423 F2d 316 Palmer v. United States
423 F.2d 316
Samuel L. PALMER and Standard Parts & Equipment Corporation
The UNITED STATES.
United States Court of Claims.
March 20, 1970.
Herbert J. Brown, New York City, attorney of record, for plaintiffs; Munson H. Lane, Washington, D.C., of counsel.
James D. Stokes, Jr., Washington, D. C., with whom was Asst. Atty. Gen. William D. Ruckelshaus, for defendant.
Before COWEN, Chief Judge, and LARAMORE, DURFEE, DAVIS, COLLINS, SKELTON and NICHOLS, Judges.
This case was referred to Trial Commissioner James F. Davis, with directions to make findings of fact and recommendation for conclusions of law under the order of reference and Rule 57(a) [since September 1, 1969, Rule 134(h)]. The commissioner has done so in an opinion and report filed on September 9, 1969. Exceptions to the commissioner's opinion, findings of fact and recommended conclusion of law were filed by defendant and the case has been submitted to the court on oral argument of counsel and the briefs of the parties. Since the court agrees with the commissioner's opinion, findings and recommended conclusion of law, as hereinafter set forth, it hereby adopts the same as the basis for its judgment in this case. Therefore, plaintiffs are entitled to recover reasonable and entire compensation for unauthorized use by defendant of the valid and infringed patent claim and judgment is entered for plaintiffs with the amount of recovery to be determined pursuant to Rule 131(c) (2).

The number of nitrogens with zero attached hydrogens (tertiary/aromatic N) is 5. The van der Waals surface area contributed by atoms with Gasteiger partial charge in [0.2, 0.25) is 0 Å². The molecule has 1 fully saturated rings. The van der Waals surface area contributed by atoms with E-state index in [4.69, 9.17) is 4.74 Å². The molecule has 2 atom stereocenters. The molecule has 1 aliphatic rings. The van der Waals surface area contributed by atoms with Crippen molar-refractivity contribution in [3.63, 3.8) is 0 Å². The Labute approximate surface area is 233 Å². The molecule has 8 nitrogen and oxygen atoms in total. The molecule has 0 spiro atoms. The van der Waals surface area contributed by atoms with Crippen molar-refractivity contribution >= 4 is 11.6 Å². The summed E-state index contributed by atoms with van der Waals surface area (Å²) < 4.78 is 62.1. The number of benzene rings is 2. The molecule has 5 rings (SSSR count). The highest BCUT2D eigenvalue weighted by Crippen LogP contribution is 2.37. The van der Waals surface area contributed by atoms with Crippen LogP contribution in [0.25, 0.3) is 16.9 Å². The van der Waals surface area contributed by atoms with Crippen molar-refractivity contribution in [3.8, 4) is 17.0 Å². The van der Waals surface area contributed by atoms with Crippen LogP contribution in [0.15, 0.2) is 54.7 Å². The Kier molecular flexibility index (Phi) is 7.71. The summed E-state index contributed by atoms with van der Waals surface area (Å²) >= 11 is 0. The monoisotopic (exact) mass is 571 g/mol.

OPINION OF COMMISSIONER
This is a patent suit under 28 U.S.C. § 1498 to recover "reasonable and entire compensation" for unauthorized use by the government of plaintiffs' patented invention. Only the issue of liability is before the court; accounting, if any, is deferred to later proceedings. The patent in suit, issued to Samuel L. Palmer in 1957, relates to emergency lights, particularly useful for marking airport runways at night. Palmer is one plaintiff; his coplaintiff is Standard Parts & Equipment Corporation (hereafter "Standard"), the exclusive licensee under the patent.
This case was earlier before the court on defendant's motion for summary judgment that the patent is invalid as "anticipated" under 35 U.S.C. § 102, or "obvious" under 35 U.S.C. § 103 in view of certain prior art patents. The trial commissioner recommended denial of the motion. Palmer et al. v. United States, 155 USPQ 524 (1967). The court affirmed, per curiam, Samuel L. Palmer and Standard Parts & Equip. Corp. v. United States, 182 Ct.Cl. 896, 156 USPQ 689 (1968), remanding the case for trial and noting that it was leaving open "the issue of the validity of the patent under 35 U.S.C. § 103," and "the impact upon this case of the rule of General Electric Co. v. Jewel Incandescent Lamp Co., 326 U.S. 242, [66 S.Ct. 81, 90 L.Ed. 43] (1945)."
Trial was held. Plaintiffs introduced evidence of commercial success, felt need, and failure of others, all of which the U.S. Supreme Court has held may constitute "secondary considerations" in resolving the issue of "obviousness or unobviousness" under 35 U.S.C. § 103. Graham v. John Deere Co., 383 U.S. 1, 17-18, 86 S.Ct. 684, 15 L.Ed.2d 545 (1966). Defendant introduced additional prior art, not considered by the Patent Office, and adheres to its contention that the patent is invalid under 35 U.S. C. §§ 102 or 103. Defendant also says the patent is not infringed and is invalid under 35 U.S.C. § 112 which requires, among other things, that patent claims "particularly point out and distinctly claim" the invention.
For reasons below expressed, the patent is held valid and infringed.
Patent in suit